By Chris Lane
By Jeff Balke
By Aaron Reiss
By Angelica Leicht
By Dianna Wray
By Aaron Reiss
By Camilo Smith
By Craig Malisow
Coming soon to a Houston courtroom near you: some of KPRC's dirty laundry. A former photographer is suing the station for a million bucks over his March 2000 firing.
The photographer, Leo Chavarria, says he was canned because he refused reporter Brendan Keefe's request to use fake media passes Keefe created in order to interview then-governor George Bush. Keefe and KPRC news director Nancy Shafran say Chavarria was a chronic slacker who didn't want to go to the Bush interview because he was sleeping off the effects of a long night on Austin's famous Sixth Street.
Whoever's right -- and even Chavarria's lawyer, Donald Wilhelm, admits these cases can be tough to win -- depositions taken so far in the case provide some odd glimpses into life at KPRC.
Keefe, a four-year veteran of the station, says in his depo that he used his home computer to make two press passes, scanning a "Bush For President" logo off a bumper sticker and adding some stars and the words "Traveling Media" to it. After a half-dozen tries and 30 minutes of fussing to get the colors just right, he was satisfied.
It was only done as a "fun activity," he said, and in no way did he ever mean to use them for his upcoming trip to Austin to cover the Super Tuesday primary results March 14 and 15.
"To me it was a memento of having covered the Bush campaign It was something to add to my collection, my scrapbook, if you will," he said in the deposition. (Earlier in his career, Shafran said, Keefe admitted he relied on his computer to make a NASA parking pass he never used.)
He got the two Bush passes laminated and hopped in the truck Chavarria was driving to Austin. The photographer grabbed one because he thought it was "cool," Keefe said, not -- definitely not -- because Keefe handed it to him, as Chavarria claims.
(Why'd Keefe make two souvenir passes? "It's common when getting these things laminated, they wrinkle," he said. "As it turned out, both came out satisfactory.")
Keefe admits he showed the pass to Bush volunteers who were signing in media types. "I didn't, like, display it," he said, "but it was like, 'This pass won't get us in, right?' Just verifying with them I guess I just wanted to, I don't know, verify what I already believed."
Keefe got a general pass from the volunteers, but Chavarria claims he was still plotting to use the fake pass to get closer to Bush than the general pass would allow.
Late that night a reporter from the NBC affiliate in Dallas told Keefe that a small group of local Texas TV reporters would be getting one-on-ones with the governor the next morning. Keefe said in a later memo to his supervisors that the reporter told him, "KPRC was not on the list, but if we wanted to try to talk our way into the mansion he would yield some of his time to us for questions."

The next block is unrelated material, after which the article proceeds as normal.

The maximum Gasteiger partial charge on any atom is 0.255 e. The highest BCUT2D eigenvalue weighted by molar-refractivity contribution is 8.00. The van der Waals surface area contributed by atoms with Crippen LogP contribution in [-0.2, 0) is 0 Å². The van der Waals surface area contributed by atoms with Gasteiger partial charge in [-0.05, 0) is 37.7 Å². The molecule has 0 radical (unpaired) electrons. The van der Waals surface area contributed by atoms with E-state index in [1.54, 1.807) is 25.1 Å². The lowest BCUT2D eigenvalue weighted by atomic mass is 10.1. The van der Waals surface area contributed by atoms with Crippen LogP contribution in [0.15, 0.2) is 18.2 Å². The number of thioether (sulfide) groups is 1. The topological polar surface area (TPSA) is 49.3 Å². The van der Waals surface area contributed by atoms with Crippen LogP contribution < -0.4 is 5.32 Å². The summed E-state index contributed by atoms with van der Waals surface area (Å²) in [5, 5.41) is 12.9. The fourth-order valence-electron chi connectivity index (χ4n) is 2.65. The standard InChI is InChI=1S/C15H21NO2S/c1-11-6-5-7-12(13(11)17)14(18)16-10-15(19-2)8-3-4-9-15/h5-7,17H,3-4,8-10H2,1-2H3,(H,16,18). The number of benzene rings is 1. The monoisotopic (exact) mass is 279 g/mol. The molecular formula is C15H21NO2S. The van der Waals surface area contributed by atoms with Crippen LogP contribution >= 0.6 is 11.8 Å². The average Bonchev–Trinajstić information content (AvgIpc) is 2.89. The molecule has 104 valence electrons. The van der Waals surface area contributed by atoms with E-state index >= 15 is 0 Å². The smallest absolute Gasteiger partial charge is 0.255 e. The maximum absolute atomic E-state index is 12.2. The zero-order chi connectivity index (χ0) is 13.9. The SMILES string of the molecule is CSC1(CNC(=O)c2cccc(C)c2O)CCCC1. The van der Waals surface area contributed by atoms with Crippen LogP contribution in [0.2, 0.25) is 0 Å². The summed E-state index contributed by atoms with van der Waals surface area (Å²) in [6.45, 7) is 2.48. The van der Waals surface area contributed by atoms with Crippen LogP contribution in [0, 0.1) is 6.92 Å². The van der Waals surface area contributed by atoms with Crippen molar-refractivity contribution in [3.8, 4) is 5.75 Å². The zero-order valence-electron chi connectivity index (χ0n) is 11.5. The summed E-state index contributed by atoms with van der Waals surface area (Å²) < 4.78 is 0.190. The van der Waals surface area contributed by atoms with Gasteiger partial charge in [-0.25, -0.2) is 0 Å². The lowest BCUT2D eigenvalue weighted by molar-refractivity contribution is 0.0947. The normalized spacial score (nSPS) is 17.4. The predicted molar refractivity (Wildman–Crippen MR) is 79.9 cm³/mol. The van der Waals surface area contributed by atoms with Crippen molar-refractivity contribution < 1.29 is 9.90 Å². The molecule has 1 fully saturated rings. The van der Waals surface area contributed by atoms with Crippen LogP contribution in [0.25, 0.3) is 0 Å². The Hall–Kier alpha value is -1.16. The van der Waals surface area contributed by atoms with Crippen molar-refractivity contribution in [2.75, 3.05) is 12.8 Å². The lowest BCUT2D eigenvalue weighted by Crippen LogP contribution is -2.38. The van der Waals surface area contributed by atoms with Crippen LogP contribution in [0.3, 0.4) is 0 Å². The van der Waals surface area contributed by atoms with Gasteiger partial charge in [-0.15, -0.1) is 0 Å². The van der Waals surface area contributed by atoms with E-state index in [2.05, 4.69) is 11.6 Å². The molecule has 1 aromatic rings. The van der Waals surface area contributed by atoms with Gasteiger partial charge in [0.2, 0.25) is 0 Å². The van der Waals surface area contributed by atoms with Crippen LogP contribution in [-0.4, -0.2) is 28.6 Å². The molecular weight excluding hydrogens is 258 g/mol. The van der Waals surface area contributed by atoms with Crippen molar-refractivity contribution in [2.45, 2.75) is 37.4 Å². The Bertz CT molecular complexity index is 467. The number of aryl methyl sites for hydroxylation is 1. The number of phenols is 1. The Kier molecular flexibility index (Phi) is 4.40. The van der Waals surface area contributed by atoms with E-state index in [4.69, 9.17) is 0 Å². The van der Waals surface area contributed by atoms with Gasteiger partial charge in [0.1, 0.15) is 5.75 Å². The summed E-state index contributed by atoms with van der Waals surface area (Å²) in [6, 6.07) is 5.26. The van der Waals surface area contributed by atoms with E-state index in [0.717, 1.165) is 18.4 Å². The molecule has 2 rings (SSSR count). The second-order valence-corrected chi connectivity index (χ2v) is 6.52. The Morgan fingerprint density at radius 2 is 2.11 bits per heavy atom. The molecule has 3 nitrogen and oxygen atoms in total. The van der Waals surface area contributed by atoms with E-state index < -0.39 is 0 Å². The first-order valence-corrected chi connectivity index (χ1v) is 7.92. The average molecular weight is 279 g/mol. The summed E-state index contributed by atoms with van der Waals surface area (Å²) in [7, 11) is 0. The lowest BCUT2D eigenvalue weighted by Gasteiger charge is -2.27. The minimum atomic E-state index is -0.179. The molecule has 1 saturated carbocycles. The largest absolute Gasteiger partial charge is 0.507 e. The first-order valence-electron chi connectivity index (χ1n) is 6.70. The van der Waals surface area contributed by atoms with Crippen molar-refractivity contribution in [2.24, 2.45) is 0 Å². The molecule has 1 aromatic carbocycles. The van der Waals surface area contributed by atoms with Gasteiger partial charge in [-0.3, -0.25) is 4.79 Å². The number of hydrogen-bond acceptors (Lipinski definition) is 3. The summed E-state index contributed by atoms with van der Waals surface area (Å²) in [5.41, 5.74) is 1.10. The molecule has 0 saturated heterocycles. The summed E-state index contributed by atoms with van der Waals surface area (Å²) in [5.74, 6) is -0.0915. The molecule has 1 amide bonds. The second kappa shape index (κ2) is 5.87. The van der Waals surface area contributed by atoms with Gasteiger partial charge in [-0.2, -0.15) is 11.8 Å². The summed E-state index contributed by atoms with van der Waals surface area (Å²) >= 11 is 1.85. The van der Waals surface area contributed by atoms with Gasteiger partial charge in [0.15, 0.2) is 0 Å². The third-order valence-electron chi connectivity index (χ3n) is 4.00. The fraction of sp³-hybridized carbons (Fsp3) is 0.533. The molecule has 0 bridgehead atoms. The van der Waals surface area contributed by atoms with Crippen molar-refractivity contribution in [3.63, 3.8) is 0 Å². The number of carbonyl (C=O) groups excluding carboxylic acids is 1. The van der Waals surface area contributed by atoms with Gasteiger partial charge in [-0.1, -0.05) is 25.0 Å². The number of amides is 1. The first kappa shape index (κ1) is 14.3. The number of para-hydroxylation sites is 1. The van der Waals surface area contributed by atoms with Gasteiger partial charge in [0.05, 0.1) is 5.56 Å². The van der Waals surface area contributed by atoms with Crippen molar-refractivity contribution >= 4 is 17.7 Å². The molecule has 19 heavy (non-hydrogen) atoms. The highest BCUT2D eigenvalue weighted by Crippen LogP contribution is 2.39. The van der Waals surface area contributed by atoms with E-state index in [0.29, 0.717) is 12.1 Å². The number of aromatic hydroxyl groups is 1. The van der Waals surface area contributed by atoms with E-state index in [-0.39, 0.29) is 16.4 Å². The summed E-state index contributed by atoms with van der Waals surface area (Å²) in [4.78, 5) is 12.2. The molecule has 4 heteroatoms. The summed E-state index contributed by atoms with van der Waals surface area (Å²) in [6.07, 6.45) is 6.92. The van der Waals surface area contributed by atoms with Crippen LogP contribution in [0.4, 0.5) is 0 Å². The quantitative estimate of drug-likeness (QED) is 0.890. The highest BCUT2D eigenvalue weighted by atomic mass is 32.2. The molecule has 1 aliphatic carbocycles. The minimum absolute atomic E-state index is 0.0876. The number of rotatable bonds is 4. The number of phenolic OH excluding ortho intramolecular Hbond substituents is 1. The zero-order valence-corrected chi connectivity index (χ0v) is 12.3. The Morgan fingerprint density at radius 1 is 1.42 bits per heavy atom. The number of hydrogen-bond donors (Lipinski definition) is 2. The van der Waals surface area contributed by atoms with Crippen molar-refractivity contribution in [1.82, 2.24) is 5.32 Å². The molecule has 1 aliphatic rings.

Chavarria started complaining about the need to be at the mansion by 8 a.m. the next day, Keefe wrote. The photographer, Keefe wrote, also said, " 'They're never going to let us in the mansion.' I said, 'If we even have a one percent of getting a one-on-one with the governor the morning after he wins the nomination, we're going to take that chance.' " (The role of Keefe will be played by George Clooney in full ER "I need that stat, dammit!" mode.)
The next morning, Keefe took the keys from a "groggy" Chavarria and went to the mansion. "As luck would have it," he wrote in the memo to his bosses, "the Secret Service had just taken control of the governor's security, and in the confusion I was allowed through the gates." Thank God it was the notoriously inept Secret Service at the door and not the crackerjack Austin police, Keefe didn't add.
Keefe got his interview and Chavarria got in hot water for not being there and for allegedly "disappearing" during much of the two days in Austin. Questions were also raised about overtime he claimed on the trip. Within weeks he was fired.
And not a moment too soon, according to Keefe in his deposition. While some people in the newsroom were saying Keefe had gotten Chavarria fired, the reporter said, others were happy. "Sometimes, you know, people were saying [after learning Chavarria was canned] 'It's about time!' The rumors were along those lines," Keefe said in his deposition. " 'They should have fired him years ago.' 'He won't be missed.' That kind of thing."
Shafran, in her depo, agreed that reporters had long complained about having to work with Chavarria. One time the photographer kept U.S. Senator Kay Bailey Hutchison waiting 25 minutes, she said; another time he told a man-in-the-street interview subject that what they were doing wasn't newsworthy. (At which point reporter Jacque Reid called him "a flat-ass, whatever that means," Shafran said.)
"If I put a complaint in Leo's file every time someone grumbled about having to work with him, that would have been a full-time job for me," she said.